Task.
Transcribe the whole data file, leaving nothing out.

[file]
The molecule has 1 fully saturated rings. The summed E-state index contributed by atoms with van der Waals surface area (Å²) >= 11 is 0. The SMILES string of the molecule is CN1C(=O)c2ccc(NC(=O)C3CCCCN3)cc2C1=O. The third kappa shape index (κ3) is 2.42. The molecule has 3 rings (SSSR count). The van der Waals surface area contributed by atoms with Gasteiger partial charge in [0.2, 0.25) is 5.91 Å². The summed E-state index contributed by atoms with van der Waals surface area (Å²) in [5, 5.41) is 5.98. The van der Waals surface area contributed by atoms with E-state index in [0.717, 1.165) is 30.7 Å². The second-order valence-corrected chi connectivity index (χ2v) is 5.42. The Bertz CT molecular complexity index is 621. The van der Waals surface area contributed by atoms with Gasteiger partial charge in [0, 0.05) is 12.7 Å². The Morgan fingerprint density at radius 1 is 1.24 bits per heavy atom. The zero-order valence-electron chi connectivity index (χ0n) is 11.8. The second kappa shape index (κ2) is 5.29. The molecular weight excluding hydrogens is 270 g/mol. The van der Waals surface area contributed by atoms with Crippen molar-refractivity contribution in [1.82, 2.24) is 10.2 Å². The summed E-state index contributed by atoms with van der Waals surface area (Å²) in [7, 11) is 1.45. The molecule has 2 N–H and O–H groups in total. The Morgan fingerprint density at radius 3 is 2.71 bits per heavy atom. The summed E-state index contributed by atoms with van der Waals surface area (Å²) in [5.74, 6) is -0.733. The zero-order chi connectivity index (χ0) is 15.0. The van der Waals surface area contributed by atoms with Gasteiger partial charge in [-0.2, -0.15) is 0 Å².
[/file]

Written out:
The molecule has 1 fully saturated rings. The summed E-state index contributed by atoms with van der Waals surface area (Å²) >= 11 is 0. The SMILES string of the molecule is CN1C(=O)c2ccc(NC(=O)C3CCCCN3)cc2C1=O. The third kappa shape index (κ3) is 2.42. The molecule has 3 rings (SSSR count). The van der Waals surface area contributed by atoms with Gasteiger partial charge in [0.2, 0.25) is 5.91 Å². The summed E-state index contributed by atoms with van der Waals surface area (Å²) in [5, 5.41) is 5.98. The van der Waals surface area contributed by atoms with E-state index in [0.717, 1.165) is 30.7 Å². The second-order valence-corrected chi connectivity index (χ2v) is 5.42. The Bertz CT molecular complexity index is 621. The van der Waals surface area contributed by atoms with Gasteiger partial charge in [0, 0.05) is 12.7 Å². The Morgan fingerprint density at radius 1 is 1.24 bits per heavy atom. The zero-order valence-electron chi connectivity index (χ0n) is 11.8. The second kappa shape index (κ2) is 5.29. The molecular weight excluding hydrogens is 270 g/mol. The van der Waals surface area contributed by atoms with Crippen molar-refractivity contribution in [1.82, 2.24) is 10.2 Å². The summed E-state index contributed by atoms with van der Waals surface area (Å²) in [7, 11) is 1.45. The molecule has 2 N–H and O–H groups in total. The Morgan fingerprint density at radius 3 is 2.71 bits per heavy atom. The summed E-state index contributed by atoms with van der Waals surface area (Å²) in [5.74, 6) is -0.733. The zero-order chi connectivity index (χ0) is 15.0. The van der Waals surface area contributed by atoms with Gasteiger partial charge in [-0.2, -0.15) is 0 Å².